Yesterday, Today, and Tomorrow: Thinking About Steve Jobs and the Marriage of the Humanities and Technology

Steve Jobs programming with an Apple I.

Yesterday was the one year anniversary of Steve Jobs’ death. I wrote about it last year when I was still in Kent, Ohio–right after my Dad called me to tell me the sad news.

Yesterday, I reflected on missing out on meeting and talking with Jobs–something that Scott Kurtz captured brilliantly on PvP. Growing up, I wanted to meet him–the natural element, the force of nature, the man who led his company to create “insanely great” things that enabled people to be creative in the digital age. However, I didn’t want to meet him in passing. I wanted to make or do insanely great things myself–things worthy of his admiration and interest. I suppose I’m still working on those insanely great things, and I unfortunately missed my window of opportunity to accomplish those things while Jobs was still with us. Nevertheless, his inspiration lives on and it drives me.

Yesterday, Apple debuted a fitting tribute video to Steve Jobs’ legacy–Apple’s inheritance. To borrow Michael Stipe’s words out of context, it was “a right pretty song.” I snapped the pictures at the top and bottom of the post from that video. I decided to keep the frame of Mac OS X, because it just seemed right.

Yesterday, I thought about something Jobs says in the video. He says, “It’s in Apple’s DNA that technology alone is not enough. It’s technology married with liberal arts, married with the humanities that yields us the result that makes our heart sing.” This was from Jobs’ surprise appearance to introduce the iPad 2 on March 2, 2011.

Today, the obvious need for the humanities to be infused in our technologies is lost, I believe, on many people–particularly other technology innovators and so-called “education innovators,” who fight for STEM to the exclusion of all other ares of study. It extends also to education debates taking place right now in the United States. At the recent presidential debates, there was mention made of the need for STEM (science, technology, engineering, and mathematics) education, but there was no mention of the humanities. How can we produce top rate engineers without instilling them with the ability to communicate effectively, the ability to think critically, the ability to argue rhetorically, the ability to think ethically, the ability to recognize and appreciate human difference, and the ability to situate themselves and their work within historical, cultural, and social networks? STEM is obviously one half of the solution, but the humanities and all that we have to offer are the other half of creating a total solution. If we choose to ignore the interconnection and interdependence of STEM and the humanities, we will not create an “insanely great” future. Instead, we will destroy the legacy of insanely great innovators, leaders, and teachers who worked so hard to give us a present time that could lead to a brilliant future.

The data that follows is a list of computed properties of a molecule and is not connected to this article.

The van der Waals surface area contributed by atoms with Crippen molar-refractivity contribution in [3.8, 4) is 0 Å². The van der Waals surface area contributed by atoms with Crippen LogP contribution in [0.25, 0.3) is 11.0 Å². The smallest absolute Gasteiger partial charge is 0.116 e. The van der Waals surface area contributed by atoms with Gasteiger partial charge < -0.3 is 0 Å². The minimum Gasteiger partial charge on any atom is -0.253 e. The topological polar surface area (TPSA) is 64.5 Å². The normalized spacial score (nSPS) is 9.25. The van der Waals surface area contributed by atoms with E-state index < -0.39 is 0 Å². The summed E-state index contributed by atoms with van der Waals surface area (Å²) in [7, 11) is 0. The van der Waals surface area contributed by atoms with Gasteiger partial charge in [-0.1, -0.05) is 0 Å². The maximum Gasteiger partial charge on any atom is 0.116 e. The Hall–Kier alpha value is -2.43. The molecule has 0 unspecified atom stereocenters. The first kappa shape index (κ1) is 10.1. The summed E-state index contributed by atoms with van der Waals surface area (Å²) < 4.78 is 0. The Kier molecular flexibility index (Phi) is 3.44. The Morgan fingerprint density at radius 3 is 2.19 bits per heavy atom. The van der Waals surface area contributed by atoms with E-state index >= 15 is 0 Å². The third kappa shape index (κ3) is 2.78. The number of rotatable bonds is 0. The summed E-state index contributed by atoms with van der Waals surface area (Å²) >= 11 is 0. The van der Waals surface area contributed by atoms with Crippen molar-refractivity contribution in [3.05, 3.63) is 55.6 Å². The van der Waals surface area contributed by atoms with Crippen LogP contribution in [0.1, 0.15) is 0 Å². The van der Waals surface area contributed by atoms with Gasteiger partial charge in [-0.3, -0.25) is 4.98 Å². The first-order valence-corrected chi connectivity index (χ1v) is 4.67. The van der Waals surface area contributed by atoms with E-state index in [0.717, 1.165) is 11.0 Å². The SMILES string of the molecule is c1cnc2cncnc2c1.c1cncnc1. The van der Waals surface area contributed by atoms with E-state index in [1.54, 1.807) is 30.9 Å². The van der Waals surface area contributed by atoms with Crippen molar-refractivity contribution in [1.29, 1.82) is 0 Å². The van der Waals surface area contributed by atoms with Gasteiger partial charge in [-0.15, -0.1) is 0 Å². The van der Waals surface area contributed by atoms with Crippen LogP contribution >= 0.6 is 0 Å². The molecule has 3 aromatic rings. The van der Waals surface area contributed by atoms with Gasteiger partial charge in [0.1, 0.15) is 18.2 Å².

Tomorrow, we will reflect on the choices that we make today. We have to seize this opportunity to work collaboratively and integratively towards that future. If we ignore this opportunity today, tomorrow we will regret our choice: “Yesterday, all my troubles seemed so far away/Now it looks as though they’re here to stay/Oh, I believe in yesterday” (John Lennon and Paul McCartney).

Steve Jobs looks toward the sky next to Apple’s flagship store in New York City.

 

I am a professor of English at the New York City College of Technology, CUNY whose teaching includes composition and technical communication, and research focuses on 20th/21st-century American culture, science fiction, neuroscience, and digital technology.

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Posted in Apple, Computers, New Media, Technology
Who is Dynamic Subspace?

Dr. Jason W. Ellis shares his interdisciplinary research and pedagogy on DynamicSubspace.net. Its focus includes the exploration of science, technology, and cultural issues through science fiction and neuroscientific approaches. It includes vintage computing, LEGO, and other wonderful things, too.

He is an Assistant Professor of English at the New York City College of Technology, CUNY (City Tech) where he teaches college writing, technical communication, and science fiction.

He holds a Ph.D. in English from Kent State University, M.A. in Science Fiction Studies from the University of Liverpool, and B.S. in Science, Technology, and Culture from Georgia Tech.

He welcomes questions, comments, and inquiries for collaboration via email at jellis at citytech dot cuny dot edu or Twitter @dynamicsubspace.

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